Keynote: Calin Cascaval, Qualcomm Symphony: Orchestrating Heterogeneity for Power Aware Computing

International Workshop on Dynamic Code Auto-Tuning (DCAT) @ BNC B
Mar 12 @ 2:00 pm – 5:30 pm
This half-day workshop will focus on current developments in the area of auto-tuning, with a focus not only on performance but also on energy efficiency. A variety of projects dealing with auto-tuning – ranging from embedded systems to high-performance computing – will be covered by invited speakers. Their approaches, challenges, and latest results will be presented and discussed. The workshop will serve as a communication forum for developers and researchers as well as an opportunity for end-users to learn about ongoing activities in this field.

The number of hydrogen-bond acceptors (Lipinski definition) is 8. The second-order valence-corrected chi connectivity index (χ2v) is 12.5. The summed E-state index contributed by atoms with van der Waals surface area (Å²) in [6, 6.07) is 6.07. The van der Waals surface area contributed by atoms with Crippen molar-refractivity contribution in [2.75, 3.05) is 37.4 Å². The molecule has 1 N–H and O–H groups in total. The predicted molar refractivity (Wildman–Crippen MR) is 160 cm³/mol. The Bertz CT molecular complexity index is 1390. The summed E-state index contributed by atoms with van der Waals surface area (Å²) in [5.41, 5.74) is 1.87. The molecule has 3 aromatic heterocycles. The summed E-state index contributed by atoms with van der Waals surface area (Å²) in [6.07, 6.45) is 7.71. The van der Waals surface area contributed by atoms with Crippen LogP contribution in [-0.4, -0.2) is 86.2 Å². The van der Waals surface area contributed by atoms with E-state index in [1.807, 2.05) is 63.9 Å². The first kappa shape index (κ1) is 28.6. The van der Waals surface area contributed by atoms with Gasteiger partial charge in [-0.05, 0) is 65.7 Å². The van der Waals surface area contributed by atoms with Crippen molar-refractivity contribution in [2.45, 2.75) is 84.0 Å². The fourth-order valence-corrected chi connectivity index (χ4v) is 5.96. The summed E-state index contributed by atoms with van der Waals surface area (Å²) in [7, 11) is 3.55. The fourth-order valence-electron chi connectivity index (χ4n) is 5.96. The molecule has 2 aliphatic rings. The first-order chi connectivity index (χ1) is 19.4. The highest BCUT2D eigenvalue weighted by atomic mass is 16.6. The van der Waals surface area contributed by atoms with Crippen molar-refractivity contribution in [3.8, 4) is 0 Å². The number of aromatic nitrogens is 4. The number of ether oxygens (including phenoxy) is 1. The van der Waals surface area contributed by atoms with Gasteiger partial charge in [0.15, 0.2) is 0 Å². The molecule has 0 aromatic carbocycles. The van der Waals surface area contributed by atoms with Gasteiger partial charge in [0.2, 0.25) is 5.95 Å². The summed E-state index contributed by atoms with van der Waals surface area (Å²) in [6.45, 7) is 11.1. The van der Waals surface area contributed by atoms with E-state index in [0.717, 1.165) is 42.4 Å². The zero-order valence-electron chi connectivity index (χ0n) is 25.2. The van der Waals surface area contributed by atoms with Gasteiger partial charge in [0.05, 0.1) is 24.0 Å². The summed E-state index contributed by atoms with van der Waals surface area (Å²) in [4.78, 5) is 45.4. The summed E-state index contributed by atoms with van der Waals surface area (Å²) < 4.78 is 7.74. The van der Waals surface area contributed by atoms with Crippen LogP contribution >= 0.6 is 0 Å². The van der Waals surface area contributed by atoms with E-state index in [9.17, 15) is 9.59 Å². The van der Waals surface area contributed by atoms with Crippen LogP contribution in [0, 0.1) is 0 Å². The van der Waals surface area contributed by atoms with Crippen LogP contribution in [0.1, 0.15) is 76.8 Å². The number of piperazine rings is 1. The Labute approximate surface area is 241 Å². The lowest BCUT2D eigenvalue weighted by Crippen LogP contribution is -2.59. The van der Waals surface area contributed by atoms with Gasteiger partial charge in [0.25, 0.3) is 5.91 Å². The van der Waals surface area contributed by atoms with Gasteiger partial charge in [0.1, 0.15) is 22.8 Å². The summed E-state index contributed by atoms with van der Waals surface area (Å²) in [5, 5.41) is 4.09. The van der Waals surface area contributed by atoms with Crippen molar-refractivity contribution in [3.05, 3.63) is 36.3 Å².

International Workshop on Dynamic Compilation Everywhere (DCE) @ BNC B
Mar 13 @ 9:00 am – 12:30 pm

General purpose as well as integrated processors nowadays have to run programs written in a wide variety of languages with isolation concerns. Dynamic compilation, i.e. generate binary code at run-time, is becoming a viable solution for many usage scenarios, and the goal of this workshop is to present current research and look forward to what is going to happen in this field of growing interest for the coming years.

Scientific challenges are multiple with many inter-relations: program representation (source code, intermediate representation, data sets), fast binary code generation, patches, hardware abstraction, garbage collection, performance observation, performance trade-offs, polymorphism, operating systems.